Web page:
Jerry Brown isn’t running for president. If he were, he’d have this humbling incongruity to consider: While California Democrats overwhelmingly approve of the job Brown is doing as governor, they don’t tend to see him as presidential material.
Just 39 percent of likely voters in California’s Democratic primary react positively to the idea of Brown running for president, according to a Field Poll released Monday.
Forty-eight percent think it would be a bad thing if he ran.
This is despite Brown’s 73 percent approval rating among California Democrats and 56 percent approval from registered voters overall.
The poll comes amid ongoing cogitations – mostly positive and mostly from outside California – on the prospect of a late entry by Brown into the presidential campaign. Points in Brown’s favor are California’s improving financial condition, the governor’s in-state popularity and stumbles by the Democratic frontrunner, Hillary Rodham Clinton.
The Washington Post carried a blog item last month titled, “The case for Jerry Brown to run for president.”
The reaction in California? Meh.
“They don’t really want Brown to change jobs,” poll director Mark DiCamillo said.
They don’t really want Brown to change jobs.
Mark DiCamillo, poll director
Nor is Brown biting. The fourth-term governor said in March that he might run for president if he were 10 years younger. But at 77 and having failed to win the presidency three times before, he has said repeatedly that he will not run.
In an on-stage discussion at an event in San Francisco last week, real estate developer George Marcus, a friend, asked Brown, “Is there a remote possibility that if the Democratic convention drafted you, would you consider it?”
Brown replied, “I’m certainly not running, and I have no interest. I have a lot of other things in my life that I want to do.”
I’m certainly not running, and I have no interest. I have a lot of other things in my life that I want to do.
Gov. Jerry Brown
Alex Vega, a Democratic poll respondent from Tracy, said he likes Brown but finds him quirky.
“I just don’t see him very presidential-like,” the 35-year-old said. “Plus, he leans a little bit on the older side.”
The prospect of Brown running for president holds more appeal with Clinton supporters than with Californians who are undecided or who are backing Bernie Sanders, the independent senator from Vermont, according to the poll.
But fidelity to an existing candidate does not appear to fully explain Democrats’ desire to see Brown sit out the presidential race.
When asked to consider a more plausible potential candidate, Vice President Joe Biden, nearly two-thirds of likely Democratic voters say it would be good for the party if he ran, according to the poll.
Moreover, the level of negativity registered about a possible Brown candidacy came only from voters likely to cast ballots in the Democratic primary. Republicans are far less smitten with Brown.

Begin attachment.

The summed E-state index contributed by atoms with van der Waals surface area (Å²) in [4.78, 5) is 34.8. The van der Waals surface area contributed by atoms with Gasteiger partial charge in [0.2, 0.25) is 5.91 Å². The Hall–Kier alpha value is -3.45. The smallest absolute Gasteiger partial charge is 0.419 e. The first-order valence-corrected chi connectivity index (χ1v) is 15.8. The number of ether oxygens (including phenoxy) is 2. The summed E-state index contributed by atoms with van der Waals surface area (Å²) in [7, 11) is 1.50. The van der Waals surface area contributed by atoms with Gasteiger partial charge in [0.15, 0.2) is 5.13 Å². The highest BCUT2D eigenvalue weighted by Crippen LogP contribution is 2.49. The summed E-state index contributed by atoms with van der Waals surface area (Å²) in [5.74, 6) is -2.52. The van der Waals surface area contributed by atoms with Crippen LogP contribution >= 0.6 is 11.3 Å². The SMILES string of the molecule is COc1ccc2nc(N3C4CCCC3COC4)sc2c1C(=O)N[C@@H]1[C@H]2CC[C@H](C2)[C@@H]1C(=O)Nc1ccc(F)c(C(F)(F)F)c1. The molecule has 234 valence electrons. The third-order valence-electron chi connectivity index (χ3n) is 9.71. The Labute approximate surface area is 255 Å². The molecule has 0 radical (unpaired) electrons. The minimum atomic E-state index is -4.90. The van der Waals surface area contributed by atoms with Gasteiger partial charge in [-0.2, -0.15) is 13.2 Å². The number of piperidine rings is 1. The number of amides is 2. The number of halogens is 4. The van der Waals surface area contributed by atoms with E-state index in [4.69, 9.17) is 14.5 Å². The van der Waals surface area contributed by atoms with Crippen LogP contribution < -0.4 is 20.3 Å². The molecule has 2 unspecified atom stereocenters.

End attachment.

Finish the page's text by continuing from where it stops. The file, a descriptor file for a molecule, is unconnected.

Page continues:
“If we had asked everybody, you would have gotten a much lower level of ‘good thing,’ ” response to the question about the possibility of a Brown campaign, DiCamillo said.
As for Brown’s supporters, DiCamillo suggested they might just want to keep him to themselves.
“Usually for a sitting governor, (voters) don’t really want him to abandon the job that he’s doing to go off running around the country and running for president,” DiCamillo said. “It takes a lot of time, and you’re pretty much letting go of your job responsibilities while you’re doing that.”
Brown has overcome concerns about his in-state responsibilities before. He ran for president twice when he was governor from 1975 to 1983. So have other governors. Most recently, George W. Bush and Bill Clinton ran successfully for president.
Still, there is precedent for in-state uneasiness about governors with presidential ambitions. Before then-Gov. Pete Wilson briefly entered the presidential contest in 1996, Californians flinched. More than six in 10 voters at the time doubted Wilson’s ability to campaign and run the state at the same time, according to the Field Poll.
In the Republican presidential primary this year, polling in New Jersey found voter skepticism about Chris Christie’s ability to perform his duties while running for president. Ohio Gov. John Kasich is polling behind in his home state despite his relatively high public approval ratings.
And in Wisconsin, only about one-third of voters said they wanted to see Gov. Scott Walker run for president before he dropped out of the race, according to a Marquette University Law School poll.
Ken Hudson, a Democrat from Fresno County, said he hopes Brown doesn’t enter the presidential campaign only because he prefers Sanders. Some Clinton supporters who admire Brown feel the same way.
“The more people in there, the muddier the water gets,” said Eva Rea-Maynez, a Democrat from Fresno. “If Hillary wasn’t running or somebody competent like her wasn’t running, I think Jerry Brown would be an awesome president.”